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Shape-Sifting

After starting the season with a horrid 1-8 mark, the Nats have been playing essentially break-even ball. A few days ago, they had split fourteen games since the disasterous start. Currently, they are 8-9 since gasping for air. This figure is subject to change with tonight's game in San Diego, but the larger point is that the team is playing competitive ball at the moment.

This essentially .500 stretch, occasioned by much more reliable pitching than we saw in the first week or two, probably evokes different responses from different people:

  • The Self-Conscious: "Thank the lordy, maybe they won't be a laughingstock."
  • The Optimistic: "Hey, maybe this team isn't so bad after all."
  • The Willfully Delusional: "You like? This is just the beginning!"
I wonder what a 7-7, or 8-9, or what-have-you stretch really means. Surely, this team wasn't going to play .111 ball the entire campaign; that would be, well, absolutely unprecedented suckitude. Surely, even the worst teams out there wrap around the worst stretches with decent stretches, maybe even marginally interesting stretches. All seasons must take on a shape, after all.

What's your prediction for the Nationals' record this season? Wait, don't answer that -- it doesn't really matter what the prediction is specifically. Your pick was somewhere between, say, "1962 Mets" and "Oh, pretty bad, like 90 losses," right? I think that pretty much covers the realistic range.

It's a range, at any rate. Let's do an experiment with this range. How about we look at the seasonal shape for some representative teams within this range -- from, say, the 2003 Detroit Tigers (43-119) to last year's Nats (71-91), with some other teams in between. We'll get to those other teams in a moment.

What follows below are the records of these teams at regular intervals; I'll break it down to every 20 games, since those are intervals used by Retrosheet for organizational purposes. I have to fudge a bit on the last interval since MLB uses a 162-game season. But I don't think that little accounting gesture strays too far from the goal of the experiment, which is to observe how these teams, ranging from 43 wins to 71 wins, performed in twenty-game breakouts.

2003 Detroit Tigers (43-119)

Split Record
Games 1-20 2-18
Games 21-40 7-13
Games 41-60 7-13
Games 61-80 3-17
Games 81-100 8-12
Games 101-120 4-16
Games 121-140 6-14
Games 141-162 6-16

Okay, this is about as wretchedly as a team can play. You see the two- and three-win stretches. While those aren't the worst twenty-game stretches we'll see in this post, it is hard to get much worse. There's a couple of 7-13 stretches thrown in, which seem sort of respectable in comparison, until we consider that's .350 ball. It's like winning 58 games in a full season. Eh, I suppose it does look good in comparison. The midseason 8-12 stretch stands as the team's high-point. That's 19 percent of the team's 43 wins accomplished in 12 percent of the team's games. It seems sort of hard to imagine such a horrific team having a better stretch than that, though I haven't really researched the matter. For all I know, the 1899 Cleveland Spiders might've rolled off eleven in a row (though I doubt it).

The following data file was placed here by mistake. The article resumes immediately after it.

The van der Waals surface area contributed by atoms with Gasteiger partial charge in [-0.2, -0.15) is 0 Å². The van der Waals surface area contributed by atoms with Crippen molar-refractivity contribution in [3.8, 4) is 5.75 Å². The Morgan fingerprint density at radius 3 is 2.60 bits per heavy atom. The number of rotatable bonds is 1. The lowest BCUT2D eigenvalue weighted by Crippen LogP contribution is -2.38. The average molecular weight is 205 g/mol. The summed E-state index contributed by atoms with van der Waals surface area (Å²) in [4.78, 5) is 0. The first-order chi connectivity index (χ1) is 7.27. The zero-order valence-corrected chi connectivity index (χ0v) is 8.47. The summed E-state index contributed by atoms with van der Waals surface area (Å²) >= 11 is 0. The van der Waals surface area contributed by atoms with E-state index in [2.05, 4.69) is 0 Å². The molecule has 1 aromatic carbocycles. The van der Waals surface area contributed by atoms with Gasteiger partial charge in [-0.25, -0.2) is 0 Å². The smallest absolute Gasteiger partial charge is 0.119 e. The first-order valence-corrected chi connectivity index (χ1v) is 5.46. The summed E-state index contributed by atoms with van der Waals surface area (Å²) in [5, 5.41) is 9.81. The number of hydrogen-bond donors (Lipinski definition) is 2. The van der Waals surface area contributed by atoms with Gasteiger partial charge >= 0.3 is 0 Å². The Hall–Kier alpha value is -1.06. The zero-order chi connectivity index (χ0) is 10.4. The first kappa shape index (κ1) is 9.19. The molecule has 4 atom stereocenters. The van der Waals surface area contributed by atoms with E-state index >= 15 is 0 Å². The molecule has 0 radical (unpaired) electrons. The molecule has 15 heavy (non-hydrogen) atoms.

2004 Arizona Diamonbacks (51-111)

Split Record
Games 1-20 9-11
Games 21-40 7-13
Games 41-60 8-12
Games 61-80 5-15
Games 81-100 2-18
Games 101-120 5-15
Games 121-140 6-14
Games 141-162 9-13

This is the sucky team that time forgot. Three years after a World Series, two seasons after a division crown, a few months after Bob Brenly, and they fell this far. You don't see 51-win teams strolling 'round town very often, but here they are, galavanting with their fly wide open. Yet, they're like five percent less infamous than the Tigers from the year below and no one seems to remember them as a massively pathetic operation. Maybe the public went through '62 Mets-reference fatigue the season before.

Another explanation is that the '04 D-Bucks managed to start pretty okay: on the doorstep of .500 after twenty games, a .400 team after forty games, and then .400 after sixty games too. Not that there's anything especially dignified about .400 baseball, but that's a 65-win pace, and plenty of teams finish with 65 wins. Arizona really made those next eighty games count, because they had to rally a bit to reach fifty wins.

I guess the real question from this team is whether you think it realistic that the '07 Nats will have a 12-48 stretch. That's .200 baseball, and that's what the Diamondbacks played for nearly forty percent of an entire season. I would imagine this is very tough to do.